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Credit: NASA, ESA and The Hubble Heritage Team (STScI/AURA)


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Oct 27, 2005
Boomerang Nebula Comes Back—to Plasma

A cold nebula provides evidence of electrical activity at temperatures near absolute zero.

The Boomerang Nebula exhibits the bipolar symmetry that has become typical of planetary nebulae: two cones or, often, bubbles of material radiate away from the central star (which is often a double star). In most nebulae, the plasma is sufficiently dense and excited to emit light. But the Boomerang Nebula is cold: Radio measurements indicate the inner part is only one degree above absolute zero. We are able to see the nebula because dust particles reflect light from the central star.

In this image from the Hubble Space Telescope, the false colors indicate polarization angles of the reflected light. By analyzing how the light from different parts of the nebula are polarized, astronomers can determine such properties as the size and alignment of the dust particles. They hope that this information will shed light on the most pressing question: How can a spherical star, powered internally by nuclear fusion, eject material only along its axis? If only gravity and hot gas provide the forces for ejection, the ejection should be spherical.

Some theorists speculate that perhaps a disk of material around the star’s equator—seen in a number of nebulae—blocks ejected material from that direction. But what generated the disk, and how does it remain intact in the face of such ejection? Other theorists speculate that magnetic fields constrain the outflow. But what generates and powers the magnetic field?

The Electric Universe takes note of the filamentary structure of the cones and of the way the filaments spiral into and away from the central star. It also takes note of the string of cells or bubbles along the axis of the cones. Spiraling filaments around cells of plasma are the forms taken by electric currents in space. The filaments are called Birkeland currents, named after Kristian Birkeland, who first proposed their existence in the late 1800s.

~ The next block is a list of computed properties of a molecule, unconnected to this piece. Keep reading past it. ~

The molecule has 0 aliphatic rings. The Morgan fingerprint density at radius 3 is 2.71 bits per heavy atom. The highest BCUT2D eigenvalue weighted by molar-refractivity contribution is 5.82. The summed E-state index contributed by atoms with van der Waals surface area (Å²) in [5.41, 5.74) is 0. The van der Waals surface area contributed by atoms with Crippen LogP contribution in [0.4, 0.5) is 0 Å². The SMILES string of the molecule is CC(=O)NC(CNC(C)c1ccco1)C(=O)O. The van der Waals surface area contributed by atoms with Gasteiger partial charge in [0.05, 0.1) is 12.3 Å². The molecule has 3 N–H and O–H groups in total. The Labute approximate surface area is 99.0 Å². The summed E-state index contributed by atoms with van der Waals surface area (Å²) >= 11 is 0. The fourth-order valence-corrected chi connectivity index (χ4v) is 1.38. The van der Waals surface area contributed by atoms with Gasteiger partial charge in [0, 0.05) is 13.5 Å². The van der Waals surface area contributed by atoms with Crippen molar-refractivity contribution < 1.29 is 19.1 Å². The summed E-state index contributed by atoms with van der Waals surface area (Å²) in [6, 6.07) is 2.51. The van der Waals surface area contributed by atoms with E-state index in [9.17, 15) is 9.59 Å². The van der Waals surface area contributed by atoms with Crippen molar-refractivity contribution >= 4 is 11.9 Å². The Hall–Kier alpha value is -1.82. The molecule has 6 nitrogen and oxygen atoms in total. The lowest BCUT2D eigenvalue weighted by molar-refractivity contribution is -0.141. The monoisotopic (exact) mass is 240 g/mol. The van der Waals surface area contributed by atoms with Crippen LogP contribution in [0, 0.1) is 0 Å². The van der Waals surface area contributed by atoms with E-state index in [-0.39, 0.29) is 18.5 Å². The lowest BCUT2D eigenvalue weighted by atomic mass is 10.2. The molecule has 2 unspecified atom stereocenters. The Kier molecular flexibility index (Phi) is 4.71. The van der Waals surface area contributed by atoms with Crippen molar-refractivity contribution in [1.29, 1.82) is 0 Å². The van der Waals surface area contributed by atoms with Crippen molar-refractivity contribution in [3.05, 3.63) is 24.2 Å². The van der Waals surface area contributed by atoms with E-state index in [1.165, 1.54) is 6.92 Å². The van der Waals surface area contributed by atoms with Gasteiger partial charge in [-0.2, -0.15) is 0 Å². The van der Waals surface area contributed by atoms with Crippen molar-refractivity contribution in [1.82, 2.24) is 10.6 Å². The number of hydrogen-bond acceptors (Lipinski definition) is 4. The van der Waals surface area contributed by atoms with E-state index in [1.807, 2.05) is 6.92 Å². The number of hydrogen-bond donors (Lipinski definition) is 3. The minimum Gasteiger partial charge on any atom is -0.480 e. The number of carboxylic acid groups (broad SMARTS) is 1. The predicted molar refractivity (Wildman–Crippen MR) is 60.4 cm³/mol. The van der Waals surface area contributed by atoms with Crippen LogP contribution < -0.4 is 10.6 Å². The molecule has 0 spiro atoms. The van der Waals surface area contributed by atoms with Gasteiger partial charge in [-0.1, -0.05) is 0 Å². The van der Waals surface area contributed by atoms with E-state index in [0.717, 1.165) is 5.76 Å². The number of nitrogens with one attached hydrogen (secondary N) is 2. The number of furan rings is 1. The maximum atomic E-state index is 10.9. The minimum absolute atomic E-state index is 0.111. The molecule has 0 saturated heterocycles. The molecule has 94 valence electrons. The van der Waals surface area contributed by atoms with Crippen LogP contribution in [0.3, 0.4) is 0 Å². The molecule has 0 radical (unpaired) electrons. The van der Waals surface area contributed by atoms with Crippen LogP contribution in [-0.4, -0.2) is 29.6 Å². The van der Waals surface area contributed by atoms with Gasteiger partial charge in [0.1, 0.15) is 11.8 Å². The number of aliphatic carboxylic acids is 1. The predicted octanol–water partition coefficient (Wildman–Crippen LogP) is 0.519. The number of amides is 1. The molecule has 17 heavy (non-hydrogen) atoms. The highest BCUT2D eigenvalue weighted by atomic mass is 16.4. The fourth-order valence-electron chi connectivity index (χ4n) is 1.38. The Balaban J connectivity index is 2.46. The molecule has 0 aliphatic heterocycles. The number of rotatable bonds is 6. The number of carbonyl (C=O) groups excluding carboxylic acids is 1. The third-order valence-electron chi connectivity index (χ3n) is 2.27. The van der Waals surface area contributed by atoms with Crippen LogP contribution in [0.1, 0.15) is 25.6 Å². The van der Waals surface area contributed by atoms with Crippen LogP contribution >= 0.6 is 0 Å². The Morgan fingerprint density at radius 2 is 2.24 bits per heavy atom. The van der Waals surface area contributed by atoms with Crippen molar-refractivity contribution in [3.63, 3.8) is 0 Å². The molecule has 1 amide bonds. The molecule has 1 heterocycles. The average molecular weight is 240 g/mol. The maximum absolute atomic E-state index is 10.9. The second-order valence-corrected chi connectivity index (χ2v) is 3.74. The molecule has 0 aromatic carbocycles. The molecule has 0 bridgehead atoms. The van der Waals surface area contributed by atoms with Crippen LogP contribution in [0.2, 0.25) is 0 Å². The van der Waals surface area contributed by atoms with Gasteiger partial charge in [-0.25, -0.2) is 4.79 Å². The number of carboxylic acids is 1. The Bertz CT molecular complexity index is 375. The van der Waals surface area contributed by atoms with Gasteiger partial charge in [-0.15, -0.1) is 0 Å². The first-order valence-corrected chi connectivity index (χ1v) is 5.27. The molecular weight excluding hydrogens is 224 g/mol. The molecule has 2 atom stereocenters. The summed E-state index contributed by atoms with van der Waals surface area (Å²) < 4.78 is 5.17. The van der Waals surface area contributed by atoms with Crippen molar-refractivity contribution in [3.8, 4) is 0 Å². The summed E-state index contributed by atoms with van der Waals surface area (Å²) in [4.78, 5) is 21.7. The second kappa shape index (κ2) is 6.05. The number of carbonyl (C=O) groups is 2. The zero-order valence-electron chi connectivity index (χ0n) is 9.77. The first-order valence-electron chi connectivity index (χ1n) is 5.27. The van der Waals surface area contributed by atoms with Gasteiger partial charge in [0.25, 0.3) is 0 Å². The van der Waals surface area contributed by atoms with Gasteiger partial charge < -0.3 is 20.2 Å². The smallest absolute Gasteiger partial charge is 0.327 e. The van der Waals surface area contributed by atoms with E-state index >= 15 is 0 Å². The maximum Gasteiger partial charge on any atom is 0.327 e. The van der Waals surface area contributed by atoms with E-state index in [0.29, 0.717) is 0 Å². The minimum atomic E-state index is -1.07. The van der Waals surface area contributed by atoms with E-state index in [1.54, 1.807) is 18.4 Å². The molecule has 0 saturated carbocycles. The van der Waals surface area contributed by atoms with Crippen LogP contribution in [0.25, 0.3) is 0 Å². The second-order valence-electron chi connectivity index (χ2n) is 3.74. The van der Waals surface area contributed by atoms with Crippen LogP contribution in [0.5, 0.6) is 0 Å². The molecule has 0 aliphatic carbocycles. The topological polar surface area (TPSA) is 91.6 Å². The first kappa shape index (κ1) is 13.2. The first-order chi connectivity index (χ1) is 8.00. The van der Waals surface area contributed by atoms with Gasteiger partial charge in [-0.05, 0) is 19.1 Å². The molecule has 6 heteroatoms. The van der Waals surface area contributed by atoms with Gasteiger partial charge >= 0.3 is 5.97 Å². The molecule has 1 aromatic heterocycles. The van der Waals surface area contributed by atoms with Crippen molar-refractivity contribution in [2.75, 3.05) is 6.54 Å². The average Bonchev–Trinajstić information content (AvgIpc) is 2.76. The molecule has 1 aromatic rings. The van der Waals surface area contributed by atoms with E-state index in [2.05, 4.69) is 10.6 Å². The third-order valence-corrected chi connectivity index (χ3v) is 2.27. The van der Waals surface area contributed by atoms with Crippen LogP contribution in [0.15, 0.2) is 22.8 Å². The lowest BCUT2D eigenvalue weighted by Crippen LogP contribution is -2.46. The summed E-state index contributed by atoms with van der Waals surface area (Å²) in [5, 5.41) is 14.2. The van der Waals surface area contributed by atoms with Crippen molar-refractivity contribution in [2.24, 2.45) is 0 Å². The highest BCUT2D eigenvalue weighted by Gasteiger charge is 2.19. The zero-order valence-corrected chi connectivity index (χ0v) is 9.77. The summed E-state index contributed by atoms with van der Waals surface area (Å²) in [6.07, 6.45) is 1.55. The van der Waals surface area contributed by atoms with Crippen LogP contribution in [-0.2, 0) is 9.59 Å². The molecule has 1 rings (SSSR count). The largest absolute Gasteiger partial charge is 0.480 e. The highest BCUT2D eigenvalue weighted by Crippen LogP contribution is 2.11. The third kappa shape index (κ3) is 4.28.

Far from a star, these currents form tubes of plasma that transmit electrical power around a galaxy. At intervals, the electromagnetic forces that they generate cause them to pinch down to a very much smaller size. Plasma accumulates in the center of the pinch. The increased current density causes it to shine, producing and powering a star. Usually, the plasma surrounding the star is also hot, producing the glow of an emission nebula. But with the proper conditions of opacity and density, the surrounding plasma can be cold, as in the Boomerang Nebula, revealing its presence only by reflected light and radio emission.

Plasma theorists would not be surprised if closer observations discover a disk of material around the star’s equator. In lab experiments and in computer simulations of the pinch effect, a “ring current”—a doughnut-shaped flow of plasma and electricity—circles the central accumulation of plasma. Power flows into the ring current, which stores it until a threshold is reached. Then the ring discharges to the central body.

But the ring doesn’t block an equatorial outflow: The magnetic field generated by the pinched-down Birkeland current that powers the star confines the flow of plasma from the star into the axial jets.

The gravitational theorists have guessed the forms, but they still have no explanation for why the forms are there.

David Talbott, Wallace Thornhill
Mel Acheson
  CONTRIBUTING EDITORS: Michael Armstrong, Dwardu Cardona, Ev Cochrane,
C.J. Ransom, Don Scott, Rens van der Sluijs, Ian Tresman
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